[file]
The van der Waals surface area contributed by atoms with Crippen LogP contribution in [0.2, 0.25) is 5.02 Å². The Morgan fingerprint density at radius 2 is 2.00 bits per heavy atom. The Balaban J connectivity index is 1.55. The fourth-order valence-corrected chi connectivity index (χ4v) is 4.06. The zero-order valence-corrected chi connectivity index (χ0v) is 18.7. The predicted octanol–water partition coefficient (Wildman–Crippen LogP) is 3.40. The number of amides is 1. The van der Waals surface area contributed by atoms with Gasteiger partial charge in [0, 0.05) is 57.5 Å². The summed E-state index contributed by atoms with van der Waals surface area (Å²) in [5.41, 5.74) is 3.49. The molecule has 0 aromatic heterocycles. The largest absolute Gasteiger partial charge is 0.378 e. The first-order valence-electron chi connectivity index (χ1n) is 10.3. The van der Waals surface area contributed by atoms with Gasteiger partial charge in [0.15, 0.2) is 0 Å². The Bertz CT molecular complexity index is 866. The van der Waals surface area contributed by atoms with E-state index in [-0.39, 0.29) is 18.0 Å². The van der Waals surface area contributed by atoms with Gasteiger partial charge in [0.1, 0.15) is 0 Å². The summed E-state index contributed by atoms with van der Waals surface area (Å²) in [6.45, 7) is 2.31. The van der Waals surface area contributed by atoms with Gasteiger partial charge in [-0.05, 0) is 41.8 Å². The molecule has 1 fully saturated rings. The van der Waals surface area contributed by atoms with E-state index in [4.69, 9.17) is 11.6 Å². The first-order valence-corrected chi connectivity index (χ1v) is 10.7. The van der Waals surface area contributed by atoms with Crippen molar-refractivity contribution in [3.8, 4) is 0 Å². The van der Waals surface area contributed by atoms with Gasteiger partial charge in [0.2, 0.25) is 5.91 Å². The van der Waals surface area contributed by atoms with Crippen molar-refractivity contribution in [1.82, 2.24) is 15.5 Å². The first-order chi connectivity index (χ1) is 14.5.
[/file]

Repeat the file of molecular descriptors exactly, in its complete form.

The van der Waals surface area contributed by atoms with Crippen LogP contribution in [0.2, 0.25) is 5.02 Å². The Morgan fingerprint density at radius 2 is 2.00 bits per heavy atom. The Balaban J connectivity index is 1.55. The fourth-order valence-corrected chi connectivity index (χ4v) is 4.06. The zero-order valence-corrected chi connectivity index (χ0v) is 18.7. The predicted octanol–water partition coefficient (Wildman–Crippen LogP) is 3.40. The number of amides is 1. The van der Waals surface area contributed by atoms with Gasteiger partial charge in [0, 0.05) is 57.5 Å². The summed E-state index contributed by atoms with van der Waals surface area (Å²) in [5.41, 5.74) is 3.49. The molecule has 0 aromatic heterocycles. The largest absolute Gasteiger partial charge is 0.378 e. The first-order valence-electron chi connectivity index (χ1n) is 10.3. The van der Waals surface area contributed by atoms with Gasteiger partial charge in [0.15, 0.2) is 0 Å². The Bertz CT molecular complexity index is 866. The van der Waals surface area contributed by atoms with E-state index in [-0.39, 0.29) is 18.0 Å². The van der Waals surface area contributed by atoms with Gasteiger partial charge in [0.1, 0.15) is 0 Å². The summed E-state index contributed by atoms with van der Waals surface area (Å²) in [6.45, 7) is 2.31. The van der Waals surface area contributed by atoms with Gasteiger partial charge in [-0.05, 0) is 41.8 Å². The molecule has 1 fully saturated rings. The van der Waals surface area contributed by atoms with E-state index in [4.69, 9.17) is 11.6 Å². The first-order valence-corrected chi connectivity index (χ1v) is 10.7. The van der Waals surface area contributed by atoms with Crippen molar-refractivity contribution in [3.8, 4) is 0 Å². The van der Waals surface area contributed by atoms with Gasteiger partial charge in [0.2, 0.25) is 5.91 Å². The van der Waals surface area contributed by atoms with Crippen molar-refractivity contribution in [1.82, 2.24) is 15.5 Å². The first-order chi connectivity index (χ1) is 14.5.